Before we get to the video at the end of the page, a preamble: There are very few technologies which have changed the ability to bring out human potential in a historic fashion; the printing press, the steam engine, the Internet are some examples.
In the last decade or so, mobile telephony, with the Internet piggy backing it, has penetrated the globe to an extent that even the poorest of the world have seen changes to the way they live. No other technology has had this ability to permeate humanity in such a short time frame. Then came the smartphone.
The smartphone is more than just a phone, a camera, or a collection of apps. It is the one thing that connects everything — the hub of the connected world.
The presence of one’s smartphone enables on-demand access to information, entertainment, social stimulation, and more.Our dependence on the device has reached a point where the loss of a smartphone can be devastating in its consequences.
All this comes at a price. The human brain, marvellous as it is, has serious limitations on the amount of information that it can process at a given moment. Our sense organs receive thousands of bits of information every second but all this has to be squeezed through a filter than can accommodate only about 60–80 bits per second. Our “cognitive bandwidth” is surprisingly small.
Multitasking seriously drains this bandwidth and affects cognitive performance in a major fashion. A lot of multitasking happens at a subliminal plane. Considering the importance of the smartphone in our lives, it is not surprising that its benefits come at a cognitive cost. The mere presence of one’s own smartphone may induce “brain drain” by occupying limited-capacity cognitive resources for purposes of attentional control.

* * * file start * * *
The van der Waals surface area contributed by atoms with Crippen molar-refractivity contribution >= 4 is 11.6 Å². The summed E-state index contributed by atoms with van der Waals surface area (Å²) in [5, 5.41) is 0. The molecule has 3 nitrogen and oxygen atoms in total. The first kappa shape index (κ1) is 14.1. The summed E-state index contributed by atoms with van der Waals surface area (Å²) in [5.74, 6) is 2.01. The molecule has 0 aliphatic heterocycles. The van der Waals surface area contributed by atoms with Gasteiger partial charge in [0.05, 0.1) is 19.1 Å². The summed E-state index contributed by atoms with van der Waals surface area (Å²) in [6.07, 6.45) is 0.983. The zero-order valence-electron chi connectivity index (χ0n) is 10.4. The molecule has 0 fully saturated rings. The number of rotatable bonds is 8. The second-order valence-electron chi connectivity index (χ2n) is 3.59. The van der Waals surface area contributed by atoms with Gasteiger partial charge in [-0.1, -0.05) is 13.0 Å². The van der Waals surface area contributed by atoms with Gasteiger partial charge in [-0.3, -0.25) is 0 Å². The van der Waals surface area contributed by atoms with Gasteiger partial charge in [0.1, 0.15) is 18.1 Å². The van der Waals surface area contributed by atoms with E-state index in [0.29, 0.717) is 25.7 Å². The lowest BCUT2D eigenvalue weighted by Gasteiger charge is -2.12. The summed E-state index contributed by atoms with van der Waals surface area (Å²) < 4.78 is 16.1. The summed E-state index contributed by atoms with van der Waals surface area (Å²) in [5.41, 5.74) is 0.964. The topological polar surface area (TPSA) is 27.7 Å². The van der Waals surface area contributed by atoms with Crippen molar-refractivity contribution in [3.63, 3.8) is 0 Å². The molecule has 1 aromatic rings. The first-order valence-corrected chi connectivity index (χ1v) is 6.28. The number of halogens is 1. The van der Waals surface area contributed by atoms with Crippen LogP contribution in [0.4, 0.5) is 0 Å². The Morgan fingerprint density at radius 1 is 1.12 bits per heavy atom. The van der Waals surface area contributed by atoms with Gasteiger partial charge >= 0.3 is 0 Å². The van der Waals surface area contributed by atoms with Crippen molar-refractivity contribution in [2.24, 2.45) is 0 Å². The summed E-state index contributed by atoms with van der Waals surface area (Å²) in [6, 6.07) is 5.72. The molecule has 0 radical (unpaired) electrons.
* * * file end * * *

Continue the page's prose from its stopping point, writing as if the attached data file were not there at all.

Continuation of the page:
Click here to see a short video that summarises the results of a study that clearly showed the detrimental impact of the mere physical presence of a smartphone in the users vicinity.
If your would like to read the original article, it is available here.
SOURCE: Journal of the Association for Consumer Research
Arjun has spent four decades as a surgeon, educator and medical administrator. Fellow, Royal College of Surgeons of Canada and Member, Association of Surgeons of India, he has been associated with Sundaram Medical Foundation as the Medical Director since its inception and opening to the public in 1994. He did his residency training in General Surgery from the Loyola University Medical Center, Maywood, Illinois. After a 22-year stint as Trustee, Medical Director and Head, Department of Surgery at Sundaram Medical Foundation, he handed over the reins of the hospital but continues to provide advice and insights as Advisor and Trustee. Following his retirement from active practice, he has now embarked on a wider mission of forming a community of people, from all spheres of activity, who are interested in these three areas: thinking, teaching and talking.